In 1938, the Catholic Archdiocese of New Orleans hosted the Eighth National Eucharistic Congress. This was a huge celebration involving the entire city. These pictures show Canal Street decorated for the Congress. Both are looking lakeward. In the top photo, the closest intersection is with St. Charles and Royal Streets. The bottom photo was taken from just in front of the Liberty Monument at the foot of Canal Street. Perhaps the most striking thing about these pictures is the double line of palm trees along the neutral ground, since this part of Canal Street did not have trees of any kind in this period. But a close inspection shows that there are three light globes sticking out of the palm fronds at the top of each “tree.” The palms were actually built on the light poles! A few of the light poles, including the one in the foreground of the bottom picture, were decorated to resemble a monstrance, with the logo of the Congress at the top.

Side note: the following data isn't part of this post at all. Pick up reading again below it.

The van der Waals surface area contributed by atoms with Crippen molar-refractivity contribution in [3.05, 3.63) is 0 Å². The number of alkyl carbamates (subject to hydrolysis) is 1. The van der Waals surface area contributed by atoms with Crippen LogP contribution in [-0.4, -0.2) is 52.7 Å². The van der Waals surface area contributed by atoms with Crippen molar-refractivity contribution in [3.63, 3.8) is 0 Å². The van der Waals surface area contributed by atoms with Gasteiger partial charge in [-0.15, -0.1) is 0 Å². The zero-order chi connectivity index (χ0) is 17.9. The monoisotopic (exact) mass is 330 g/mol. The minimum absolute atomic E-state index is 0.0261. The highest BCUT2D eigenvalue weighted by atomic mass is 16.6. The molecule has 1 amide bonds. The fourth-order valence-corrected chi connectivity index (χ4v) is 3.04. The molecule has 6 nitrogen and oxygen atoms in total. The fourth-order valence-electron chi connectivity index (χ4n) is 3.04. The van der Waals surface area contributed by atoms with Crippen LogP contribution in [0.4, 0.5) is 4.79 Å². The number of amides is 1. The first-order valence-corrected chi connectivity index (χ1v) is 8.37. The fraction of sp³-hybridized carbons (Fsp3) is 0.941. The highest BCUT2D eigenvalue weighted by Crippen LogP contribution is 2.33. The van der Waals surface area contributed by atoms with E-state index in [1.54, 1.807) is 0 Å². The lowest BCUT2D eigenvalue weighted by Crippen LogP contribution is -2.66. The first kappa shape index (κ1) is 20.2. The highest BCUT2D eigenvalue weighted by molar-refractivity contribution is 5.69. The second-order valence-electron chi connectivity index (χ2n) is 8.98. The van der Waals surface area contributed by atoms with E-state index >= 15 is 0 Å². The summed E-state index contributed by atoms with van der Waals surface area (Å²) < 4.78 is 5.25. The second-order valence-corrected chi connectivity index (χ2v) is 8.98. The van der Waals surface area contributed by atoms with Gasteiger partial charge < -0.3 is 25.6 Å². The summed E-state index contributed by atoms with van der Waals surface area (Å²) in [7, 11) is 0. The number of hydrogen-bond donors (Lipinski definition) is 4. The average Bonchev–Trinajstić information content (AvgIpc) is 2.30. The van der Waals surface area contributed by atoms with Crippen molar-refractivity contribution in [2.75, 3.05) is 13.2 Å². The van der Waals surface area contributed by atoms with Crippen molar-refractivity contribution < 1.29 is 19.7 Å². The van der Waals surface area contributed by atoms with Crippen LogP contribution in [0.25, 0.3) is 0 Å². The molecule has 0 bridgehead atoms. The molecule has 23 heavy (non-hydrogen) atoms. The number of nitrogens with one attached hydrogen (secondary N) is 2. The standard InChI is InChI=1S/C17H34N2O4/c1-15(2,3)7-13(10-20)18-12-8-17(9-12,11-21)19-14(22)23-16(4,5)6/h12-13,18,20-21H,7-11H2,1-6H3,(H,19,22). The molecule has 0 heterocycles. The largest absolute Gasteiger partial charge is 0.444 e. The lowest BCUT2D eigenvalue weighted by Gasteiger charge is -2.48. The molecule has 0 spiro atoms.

In the center of the top picture, we see a pair of 400-class cars serving the Tulane Belt line on the center tracks, and to our right from the Tulane cars, an 800 (or possibly a 900) class car serving the Desire, Gentilly, or City Park line on the outer lakebound track. Note the black stripe down the center of the silver roofs of the streetcars. There is a spot just to our left from the roof of the Maison Blanche building. A closeup look at this spot reveals that it has fins: it is an end view of a dirigible, and the fins are its gondola and motors. The second picture below is a closeup of the center of the top picture. The third picture is another closeup, with the dirigible at the left and a good view of the top of one of the decorated light poles at the right. — International News Photo (bottom picture)
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